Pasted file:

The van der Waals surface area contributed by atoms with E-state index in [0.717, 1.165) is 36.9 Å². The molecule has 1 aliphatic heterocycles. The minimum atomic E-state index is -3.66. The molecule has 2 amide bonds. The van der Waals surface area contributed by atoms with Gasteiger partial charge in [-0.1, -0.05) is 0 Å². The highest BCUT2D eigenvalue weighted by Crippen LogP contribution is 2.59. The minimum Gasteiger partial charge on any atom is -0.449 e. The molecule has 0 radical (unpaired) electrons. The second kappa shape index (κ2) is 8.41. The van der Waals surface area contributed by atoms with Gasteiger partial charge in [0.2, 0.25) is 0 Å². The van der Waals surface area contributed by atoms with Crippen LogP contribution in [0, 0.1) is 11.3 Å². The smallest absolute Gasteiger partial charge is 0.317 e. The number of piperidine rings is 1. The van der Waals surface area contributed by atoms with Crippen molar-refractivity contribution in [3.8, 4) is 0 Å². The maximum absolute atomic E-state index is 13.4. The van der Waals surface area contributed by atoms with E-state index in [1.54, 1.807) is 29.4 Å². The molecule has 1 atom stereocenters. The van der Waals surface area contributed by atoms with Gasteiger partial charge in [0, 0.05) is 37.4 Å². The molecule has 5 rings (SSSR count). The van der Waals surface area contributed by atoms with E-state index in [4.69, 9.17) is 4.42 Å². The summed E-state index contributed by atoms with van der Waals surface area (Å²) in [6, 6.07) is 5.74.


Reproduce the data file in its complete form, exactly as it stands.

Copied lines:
The van der Waals surface area contributed by atoms with E-state index in [0.717, 1.165) is 36.9 Å². The molecule has 1 aliphatic heterocycles. The minimum atomic E-state index is -3.66. The molecule has 2 amide bonds. The van der Waals surface area contributed by atoms with Gasteiger partial charge in [-0.1, -0.05) is 0 Å². The highest BCUT2D eigenvalue weighted by Crippen LogP contribution is 2.59. The minimum Gasteiger partial charge on any atom is -0.449 e. The molecule has 0 radical (unpaired) electrons. The second kappa shape index (κ2) is 8.41. The van der Waals surface area contributed by atoms with Gasteiger partial charge in [0.2, 0.25) is 0 Å². The van der Waals surface area contributed by atoms with Crippen LogP contribution in [0, 0.1) is 11.3 Å². The smallest absolute Gasteiger partial charge is 0.317 e. The number of piperidine rings is 1. The van der Waals surface area contributed by atoms with Crippen molar-refractivity contribution in [3.8, 4) is 0 Å². The maximum absolute atomic E-state index is 13.4. The van der Waals surface area contributed by atoms with E-state index in [1.54, 1.807) is 29.4 Å². The molecule has 1 atom stereocenters. The van der Waals surface area contributed by atoms with Gasteiger partial charge in [0, 0.05) is 37.4 Å². The molecule has 5 rings (SSSR count). The van der Waals surface area contributed by atoms with E-state index in [4.69, 9.17) is 4.42 Å². The summed E-state index contributed by atoms with van der Waals surface area (Å²) in [6, 6.07) is 5.74.